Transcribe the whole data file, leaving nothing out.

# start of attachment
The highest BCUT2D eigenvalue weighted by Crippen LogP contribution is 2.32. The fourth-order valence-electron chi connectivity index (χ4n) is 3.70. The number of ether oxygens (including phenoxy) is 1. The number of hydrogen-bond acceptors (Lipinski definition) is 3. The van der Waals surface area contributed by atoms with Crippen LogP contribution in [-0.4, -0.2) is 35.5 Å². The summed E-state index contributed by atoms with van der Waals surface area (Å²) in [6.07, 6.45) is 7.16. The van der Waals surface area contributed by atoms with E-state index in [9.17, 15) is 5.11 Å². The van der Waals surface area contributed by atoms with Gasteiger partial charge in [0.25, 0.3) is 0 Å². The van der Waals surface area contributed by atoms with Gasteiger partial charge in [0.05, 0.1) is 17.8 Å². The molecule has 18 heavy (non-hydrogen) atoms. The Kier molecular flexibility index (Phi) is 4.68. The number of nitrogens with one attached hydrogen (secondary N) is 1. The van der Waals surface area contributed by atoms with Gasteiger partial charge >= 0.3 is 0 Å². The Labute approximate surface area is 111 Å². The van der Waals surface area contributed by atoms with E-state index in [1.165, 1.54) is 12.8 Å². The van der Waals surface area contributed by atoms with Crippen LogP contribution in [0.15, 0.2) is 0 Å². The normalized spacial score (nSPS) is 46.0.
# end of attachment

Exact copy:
The highest BCUT2D eigenvalue weighted by Crippen LogP contribution is 2.32. The fourth-order valence-electron chi connectivity index (χ4n) is 3.70. The number of ether oxygens (including phenoxy) is 1. The number of hydrogen-bond acceptors (Lipinski definition) is 3. The van der Waals surface area contributed by atoms with Crippen LogP contribution in [-0.4, -0.2) is 35.5 Å². The summed E-state index contributed by atoms with van der Waals surface area (Å²) in [6.07, 6.45) is 7.16. The van der Waals surface area contributed by atoms with E-state index in [9.17, 15) is 5.11 Å². The van der Waals surface area contributed by atoms with Gasteiger partial charge in [0.25, 0.3) is 0 Å². The van der Waals surface area contributed by atoms with Gasteiger partial charge in [0.05, 0.1) is 17.8 Å². The molecule has 18 heavy (non-hydrogen) atoms. The Kier molecular flexibility index (Phi) is 4.68. The number of nitrogens with one attached hydrogen (secondary N) is 1. The van der Waals surface area contributed by atoms with Gasteiger partial charge >= 0.3 is 0 Å². The Labute approximate surface area is 111 Å². The van der Waals surface area contributed by atoms with E-state index in [1.165, 1.54) is 12.8 Å². The van der Waals surface area contributed by atoms with Crippen LogP contribution in [0.15, 0.2) is 0 Å². The normalized spacial score (nSPS) is 46.0.